Liver disease, Vitamin D deficiency and Hepatitis C
Type of Spiritual Experience
A description of the experience
Liver Int. 2013 Mar;33(3):338-52. doi: 10.1111/liv.12106. Vitamin D in chronic liver disease. Stokes CS1, Volmer DA, Grünhage F, Lammert F.
Chronic liver disease (CLD) and several related extrahepatic manifestations such as hepatic osteodystrophy are associated with deficiency of vitamin D, which has therefore been suggested as therapeutic target.
Vitamin D undergoes hepatic 25-hydroxylation, rendering the liver critical to the metabolic activation of this vitamin. Vitamin D deficiency is highly prevalent in CLD patients, and vitamin D levels are inversely related to the severity of CLD.
Declining levels of carrier proteins such as albumin and vitamin D-binding protein might also be critical in CLD.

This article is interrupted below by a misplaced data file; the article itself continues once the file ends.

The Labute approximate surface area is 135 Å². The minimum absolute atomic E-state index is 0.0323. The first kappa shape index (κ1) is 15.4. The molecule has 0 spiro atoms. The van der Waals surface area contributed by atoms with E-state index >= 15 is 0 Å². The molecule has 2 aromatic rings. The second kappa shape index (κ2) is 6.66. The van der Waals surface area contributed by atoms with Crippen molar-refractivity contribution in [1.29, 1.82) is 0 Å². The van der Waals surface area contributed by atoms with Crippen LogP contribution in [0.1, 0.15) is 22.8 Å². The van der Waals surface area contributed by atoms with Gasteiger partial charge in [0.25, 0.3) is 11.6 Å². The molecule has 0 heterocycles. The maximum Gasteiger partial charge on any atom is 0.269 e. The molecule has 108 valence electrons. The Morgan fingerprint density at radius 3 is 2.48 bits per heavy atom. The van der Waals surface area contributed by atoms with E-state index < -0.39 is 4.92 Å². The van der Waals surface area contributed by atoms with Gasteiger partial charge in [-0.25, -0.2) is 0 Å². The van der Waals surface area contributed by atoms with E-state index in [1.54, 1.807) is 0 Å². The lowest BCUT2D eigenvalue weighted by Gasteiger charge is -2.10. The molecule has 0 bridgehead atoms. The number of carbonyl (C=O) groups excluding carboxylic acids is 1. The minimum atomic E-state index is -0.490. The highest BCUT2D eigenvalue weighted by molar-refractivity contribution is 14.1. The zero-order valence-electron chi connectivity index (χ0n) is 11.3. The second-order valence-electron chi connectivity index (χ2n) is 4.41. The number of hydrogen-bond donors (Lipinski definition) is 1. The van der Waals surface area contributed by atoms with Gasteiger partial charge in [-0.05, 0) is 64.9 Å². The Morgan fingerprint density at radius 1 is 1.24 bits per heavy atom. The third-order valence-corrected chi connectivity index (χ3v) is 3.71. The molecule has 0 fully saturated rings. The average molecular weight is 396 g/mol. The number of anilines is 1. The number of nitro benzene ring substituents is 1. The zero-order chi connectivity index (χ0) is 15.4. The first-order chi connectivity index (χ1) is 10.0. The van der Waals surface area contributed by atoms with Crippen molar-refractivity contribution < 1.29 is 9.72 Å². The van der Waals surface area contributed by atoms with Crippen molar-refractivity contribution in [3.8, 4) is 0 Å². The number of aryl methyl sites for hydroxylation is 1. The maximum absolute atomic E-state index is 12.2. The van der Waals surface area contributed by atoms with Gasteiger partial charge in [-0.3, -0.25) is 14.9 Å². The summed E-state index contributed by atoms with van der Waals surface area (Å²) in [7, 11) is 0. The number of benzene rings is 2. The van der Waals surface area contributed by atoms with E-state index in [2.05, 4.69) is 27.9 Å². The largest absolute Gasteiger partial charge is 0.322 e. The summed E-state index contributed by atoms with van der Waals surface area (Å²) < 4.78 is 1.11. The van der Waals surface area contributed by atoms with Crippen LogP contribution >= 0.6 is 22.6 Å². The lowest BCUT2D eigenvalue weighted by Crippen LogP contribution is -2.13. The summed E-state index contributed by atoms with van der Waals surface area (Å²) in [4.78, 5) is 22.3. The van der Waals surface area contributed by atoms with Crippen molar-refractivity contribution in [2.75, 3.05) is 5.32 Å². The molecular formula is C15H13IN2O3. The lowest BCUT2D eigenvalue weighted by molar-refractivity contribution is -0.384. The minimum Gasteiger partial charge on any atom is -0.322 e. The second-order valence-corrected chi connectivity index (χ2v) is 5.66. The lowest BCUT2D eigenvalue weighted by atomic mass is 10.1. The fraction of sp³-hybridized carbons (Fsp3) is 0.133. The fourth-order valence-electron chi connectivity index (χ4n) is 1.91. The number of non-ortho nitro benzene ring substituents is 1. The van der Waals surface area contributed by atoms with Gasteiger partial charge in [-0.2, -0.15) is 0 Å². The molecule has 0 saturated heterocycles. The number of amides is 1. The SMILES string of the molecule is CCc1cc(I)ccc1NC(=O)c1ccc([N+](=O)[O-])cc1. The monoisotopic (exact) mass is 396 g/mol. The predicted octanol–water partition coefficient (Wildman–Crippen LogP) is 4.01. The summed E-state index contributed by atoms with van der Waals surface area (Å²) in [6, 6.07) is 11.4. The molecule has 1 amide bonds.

Intervention studies report improvements of CLD following supplementation, and benefits to health outcomes in particular with respect to hepatitis C virus infection have recently been documented.
CONTENT: We discuss vitamin D sources, functions and metabolism with a focus on the inherent complications of analytical measurements, such as the interference of 25-hydroxyvitamin D and 1,25-dihydroxyvitamin D C-3 epimers. Global discrepancies in the definition of optimal serum 25-hydroxyvitamin D levels are covered, and the prevalence of vitamin D deficiency in CLD is reviewed. We also address the functional mechanisms underlying this deficiency, and refer to associations between genetic variation in vitamin D metabolism and CLD. Lastly, we consider the health implications of a vitamin D deficiency in CLD and consider therapeutic options.
SUMMARY: Herein, we focus on the epidemiological and functional relationships between vitamin D deficiency and CLD, followed by a discussion of the potential implications for therapeutic interventions.
© 2012 John Wiley & Sons A/S.
The source of the experiencePubMed
Concepts, symbols and science items
Activities and commonsteps
Hepatitis virus infection